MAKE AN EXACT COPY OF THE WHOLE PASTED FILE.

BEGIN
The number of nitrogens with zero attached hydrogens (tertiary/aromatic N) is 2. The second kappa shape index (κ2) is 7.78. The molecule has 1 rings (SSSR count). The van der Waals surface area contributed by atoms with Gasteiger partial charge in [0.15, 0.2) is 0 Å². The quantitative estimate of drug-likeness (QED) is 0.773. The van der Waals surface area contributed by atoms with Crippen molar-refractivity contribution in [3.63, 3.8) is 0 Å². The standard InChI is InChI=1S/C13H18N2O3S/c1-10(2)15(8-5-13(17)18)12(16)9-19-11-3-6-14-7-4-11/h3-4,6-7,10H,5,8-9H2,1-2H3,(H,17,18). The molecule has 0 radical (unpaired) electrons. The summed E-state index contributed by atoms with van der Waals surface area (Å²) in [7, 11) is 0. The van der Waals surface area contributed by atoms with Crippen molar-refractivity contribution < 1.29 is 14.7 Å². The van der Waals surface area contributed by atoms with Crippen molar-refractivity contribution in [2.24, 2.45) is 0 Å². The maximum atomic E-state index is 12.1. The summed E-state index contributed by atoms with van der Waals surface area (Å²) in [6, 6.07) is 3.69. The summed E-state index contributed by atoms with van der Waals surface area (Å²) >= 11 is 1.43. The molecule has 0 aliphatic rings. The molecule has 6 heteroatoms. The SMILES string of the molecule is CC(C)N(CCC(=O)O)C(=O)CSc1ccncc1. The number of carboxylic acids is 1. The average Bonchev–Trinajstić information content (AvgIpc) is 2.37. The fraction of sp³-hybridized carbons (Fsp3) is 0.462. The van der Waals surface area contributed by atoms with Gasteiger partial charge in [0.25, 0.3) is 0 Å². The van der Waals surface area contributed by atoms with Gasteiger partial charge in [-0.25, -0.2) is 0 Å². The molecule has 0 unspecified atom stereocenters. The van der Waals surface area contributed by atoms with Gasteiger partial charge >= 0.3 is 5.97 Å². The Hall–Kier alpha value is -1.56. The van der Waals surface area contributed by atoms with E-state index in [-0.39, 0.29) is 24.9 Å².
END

The number of nitrogens with zero attached hydrogens (tertiary/aromatic N) is 2. The second kappa shape index (κ2) is 7.78. The molecule has 1 rings (SSSR count). The van der Waals surface area contributed by atoms with Gasteiger partial charge in [0.15, 0.2) is 0 Å². The quantitative estimate of drug-likeness (QED) is 0.773. The van der Waals surface area contributed by atoms with Crippen molar-refractivity contribution in [3.63, 3.8) is 0 Å². The standard InChI is InChI=1S/C13H18N2O3S/c1-10(2)15(8-5-13(17)18)12(16)9-19-11-3-6-14-7-4-11/h3-4,6-7,10H,5,8-9H2,1-2H3,(H,17,18). The molecule has 0 radical (unpaired) electrons. The summed E-state index contributed by atoms with van der Waals surface area (Å²) in [7, 11) is 0. The van der Waals surface area contributed by atoms with Crippen molar-refractivity contribution < 1.29 is 14.7 Å². The van der Waals surface area contributed by atoms with Crippen molar-refractivity contribution in [2.24, 2.45) is 0 Å². The maximum atomic E-state index is 12.1. The summed E-state index contributed by atoms with van der Waals surface area (Å²) in [6, 6.07) is 3.69. The summed E-state index contributed by atoms with van der Waals surface area (Å²) >= 11 is 1.43. The molecule has 0 aliphatic rings. The molecule has 6 heteroatoms. The SMILES string of the molecule is CC(C)N(CCC(=O)O)C(=O)CSc1ccncc1. The number of carboxylic acids is 1. The average Bonchev–Trinajstić information content (AvgIpc) is 2.37. The fraction of sp³-hybridized carbons (Fsp3) is 0.462. The van der Waals surface area contributed by atoms with Gasteiger partial charge in [0.25, 0.3) is 0 Å². The van der Waals surface area contributed by atoms with Gasteiger partial charge in [-0.25, -0.2) is 0 Å². The molecule has 0 unspecified atom stereocenters. The van der Waals surface area contributed by atoms with Gasteiger partial charge >= 0.3 is 5.97 Å². The Hall–Kier alpha value is -1.56. The van der Waals surface area contributed by atoms with E-state index in [-0.39, 0.29) is 24.9 Å².